- The Washington Times - Sunday, March 16, 2003

In Pico Iyer's novel Abandon (Alfred A. Knopf, $24, 356 pages), John Macmillain, a spiritually confused English graduate student of Islamic mystical poetry, sets out from his California home to find an ancient Sufi manuscript smuggled out of Iran. Making his way through Damascus, Spain, India, and then back to multicultural California where, as Mr. Iyer has put it, you're as likely to find a lost manuscript of Rumi's as in Iran, Macmillain realizes that Islam's mysteries, as with the mysteries of all traditions, no longer confine themselves to the singularity of culture that has wrought them. "Everywhere is becoming mixed up," as Mr. Iyer said in an interview.
Better known as a memoirist and travel writer whose skepticism challenges the wisdom of "the age of late capitalism," Mr. Iyer trods familiar ground here, suggesting that global capitalism often tramples the the ancestoral, the unique, and the precious. Still, the ever-searching Macmillain, bedeviled by spiritual uncertainty, earns the reader's empathy. And Mr. Iyer's unconventional world fascinates.

As one of the characters in T.C. Boyle's Drop City (Viking, $25.95, 444 pages) says, it's "Flower power on the tundra!" when the gang from a down-at-the heel California commune of the '70s decides to pack it in and drive their drug-laden schoolbus past the Canadian border guards. They pull this off this feat by posing as members of the Grateful Dead and head into Alaska, a land of new begininngs. But as anyone who's survived the '60s can attest, peace, love, rock-n-roll, and good dope, no matter how good, just doesn't cut it when the challenge is to keep from freezing to death.
In the novel two groups are pitted against each other: Alaskan homesteader Sess Harder and his wife, who've more or less successfully carved out a life in the wilderness, and the ragtag brothers and sisters of the commune known as Drop City, led by guru Norm Sender and his fellow idealists Star and her boyfriend Marco for whom being hip, whatever that means at the moment, is their highest aspiration. Never a sentimentalist, Mr. Boyle seems to poke fun at a movement whose idealism was often obscured by the practical demands of daily life.
Still, Mr. Boyle's novel misses the mark. Thirty-plus years out, like so many other writers who have attempted to capture that era, hippiedom remains a confounding blur.

In Kirsty Gunn's Featherstone (Houghton Mifflin, $24, 256 pages) Sonny Johanssen, an elderly bachelor, looks up while tending his garden on a Friday afternoon in summer, sure that he is hearing the voice of his niece Francie who left town many years before. Over the course of the weekend, Francie is seen or her presence is felt by others in the remote and seemingly lifeless town.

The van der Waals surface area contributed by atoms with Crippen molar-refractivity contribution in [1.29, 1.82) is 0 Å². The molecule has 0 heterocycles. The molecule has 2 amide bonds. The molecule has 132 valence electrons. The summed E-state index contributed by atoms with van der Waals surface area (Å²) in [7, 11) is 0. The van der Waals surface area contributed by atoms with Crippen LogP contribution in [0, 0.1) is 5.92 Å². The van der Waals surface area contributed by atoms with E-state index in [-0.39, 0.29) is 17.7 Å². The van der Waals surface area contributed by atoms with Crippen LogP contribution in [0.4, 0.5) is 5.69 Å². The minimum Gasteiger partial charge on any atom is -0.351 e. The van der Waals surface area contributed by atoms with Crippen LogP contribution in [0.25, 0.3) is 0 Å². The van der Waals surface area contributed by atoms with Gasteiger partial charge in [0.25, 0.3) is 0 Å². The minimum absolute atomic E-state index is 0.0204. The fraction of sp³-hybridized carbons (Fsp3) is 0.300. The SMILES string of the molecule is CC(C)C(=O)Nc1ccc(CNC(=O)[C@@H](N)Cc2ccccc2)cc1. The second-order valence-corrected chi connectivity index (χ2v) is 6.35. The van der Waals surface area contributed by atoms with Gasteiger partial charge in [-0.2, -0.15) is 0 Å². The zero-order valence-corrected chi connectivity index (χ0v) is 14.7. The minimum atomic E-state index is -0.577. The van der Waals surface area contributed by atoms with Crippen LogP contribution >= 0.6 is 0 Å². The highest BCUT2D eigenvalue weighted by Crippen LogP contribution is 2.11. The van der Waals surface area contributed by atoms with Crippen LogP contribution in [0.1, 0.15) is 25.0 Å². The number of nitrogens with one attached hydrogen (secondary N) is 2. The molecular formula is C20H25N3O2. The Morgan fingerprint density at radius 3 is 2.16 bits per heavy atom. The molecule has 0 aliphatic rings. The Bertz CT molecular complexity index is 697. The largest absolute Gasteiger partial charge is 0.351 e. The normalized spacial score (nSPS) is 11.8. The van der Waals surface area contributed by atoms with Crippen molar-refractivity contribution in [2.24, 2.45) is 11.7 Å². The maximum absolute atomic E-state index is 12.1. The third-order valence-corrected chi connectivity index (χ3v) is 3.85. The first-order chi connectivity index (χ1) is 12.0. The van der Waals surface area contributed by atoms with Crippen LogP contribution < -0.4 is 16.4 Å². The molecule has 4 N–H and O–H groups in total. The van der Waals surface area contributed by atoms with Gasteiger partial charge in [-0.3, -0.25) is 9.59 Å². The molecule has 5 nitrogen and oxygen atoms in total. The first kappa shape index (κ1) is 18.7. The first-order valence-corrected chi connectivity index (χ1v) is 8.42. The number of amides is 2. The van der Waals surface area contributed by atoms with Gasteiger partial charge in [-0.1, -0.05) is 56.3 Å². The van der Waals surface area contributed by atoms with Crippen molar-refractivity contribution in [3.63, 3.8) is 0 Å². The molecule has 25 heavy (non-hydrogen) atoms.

Miss Gunn's approach to her story and her characters, who also include Francie's high school sweetheart, a minister who has lost his faith and his depressed wife, a Lolita-like teen, and a milkman, among others, is largely interior so that action is revealed as point of view shifts among the townsfolk. Poetic (some passages of dialogue are arranged on the page like poetry), experimental and haunting, Miss Gunn's novel is a look inside loneliness and loss and how, in the fight against them, one woman's disturbing reappearance can make all the difference in drawing people together.

Life in rugged coastal-town Maine in the 1960s is the subject of Deborah Joy Corey's The Skating Pond (Berkley Books, $21.95, 246 pages). Young Elizabeth's mother, an accomplished ice skater, is out on the pond where the local hockey team also plays when she's hit in the face with the puck.From then on, everything in Elizabeth's life changes.
Her mother has named her after the poet Elizabeth Bishop, whom her mother calls a free spirit to encourage a similar freedom of spirit in her daughter. But the accident claims all notions her mother had about own spiritedness and diverts Elizabeth's life away from the freedom her mother envisioned. With her beautiful mother now infirm and turned morose, Elizabeth's father leaves town with another woman. When Elizabeth's mother dies, the girl is effectively orphaned and succumbs to the attentions of an architect new to town, a man her father's age. The impassioned affair leaves its mark on Elizabeth, who afterwards tries to grow into a normal adulthood.
Twelve years pass and once again Elizabeth encounters her former lover, but this time she must confront him, and more importantly her feelings for him, if she is ever to reconcile her past and regain her life. "The Skating Pond" is a spare and sensitive coming-of-age story, pointed, understated, and moving.

R. C. Scott is a writer in Alexandria, Va.

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